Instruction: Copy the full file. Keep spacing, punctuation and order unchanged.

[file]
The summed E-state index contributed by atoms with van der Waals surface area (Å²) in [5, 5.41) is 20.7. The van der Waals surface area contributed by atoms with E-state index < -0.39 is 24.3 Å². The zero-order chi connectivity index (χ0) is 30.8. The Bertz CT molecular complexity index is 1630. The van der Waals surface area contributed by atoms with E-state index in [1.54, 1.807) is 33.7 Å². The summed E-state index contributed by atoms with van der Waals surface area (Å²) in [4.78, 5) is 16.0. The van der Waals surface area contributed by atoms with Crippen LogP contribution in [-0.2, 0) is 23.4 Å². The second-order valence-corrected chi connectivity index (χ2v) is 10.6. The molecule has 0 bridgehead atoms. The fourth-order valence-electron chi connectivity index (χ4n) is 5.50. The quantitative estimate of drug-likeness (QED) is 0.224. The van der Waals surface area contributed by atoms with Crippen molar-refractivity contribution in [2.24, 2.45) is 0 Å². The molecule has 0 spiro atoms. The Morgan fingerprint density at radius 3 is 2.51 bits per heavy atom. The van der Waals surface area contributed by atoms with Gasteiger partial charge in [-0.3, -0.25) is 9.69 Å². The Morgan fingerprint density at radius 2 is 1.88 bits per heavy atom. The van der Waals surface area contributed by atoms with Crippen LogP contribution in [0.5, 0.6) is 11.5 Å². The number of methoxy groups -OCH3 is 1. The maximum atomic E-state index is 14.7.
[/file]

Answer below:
The summed E-state index contributed by atoms with van der Waals surface area (Å²) in [5, 5.41) is 20.7. The van der Waals surface area contributed by atoms with E-state index < -0.39 is 24.3 Å². The zero-order chi connectivity index (χ0) is 30.8. The Bertz CT molecular complexity index is 1630. The van der Waals surface area contributed by atoms with E-state index in [1.54, 1.807) is 33.7 Å². The summed E-state index contributed by atoms with van der Waals surface area (Å²) in [4.78, 5) is 16.0. The van der Waals surface area contributed by atoms with Crippen LogP contribution in [-0.2, 0) is 23.4 Å². The second-order valence-corrected chi connectivity index (χ2v) is 10.6. The molecule has 0 bridgehead atoms. The fourth-order valence-electron chi connectivity index (χ4n) is 5.50. The quantitative estimate of drug-likeness (QED) is 0.224. The van der Waals surface area contributed by atoms with Crippen molar-refractivity contribution in [2.24, 2.45) is 0 Å². The molecule has 0 spiro atoms. The Morgan fingerprint density at radius 3 is 2.51 bits per heavy atom. The van der Waals surface area contributed by atoms with Gasteiger partial charge in [-0.3, -0.25) is 9.69 Å². The Morgan fingerprint density at radius 2 is 1.88 bits per heavy atom. The van der Waals surface area contributed by atoms with Crippen LogP contribution in [0.5, 0.6) is 11.5 Å². The number of methoxy groups -OCH3 is 1. The maximum atomic E-state index is 14.7.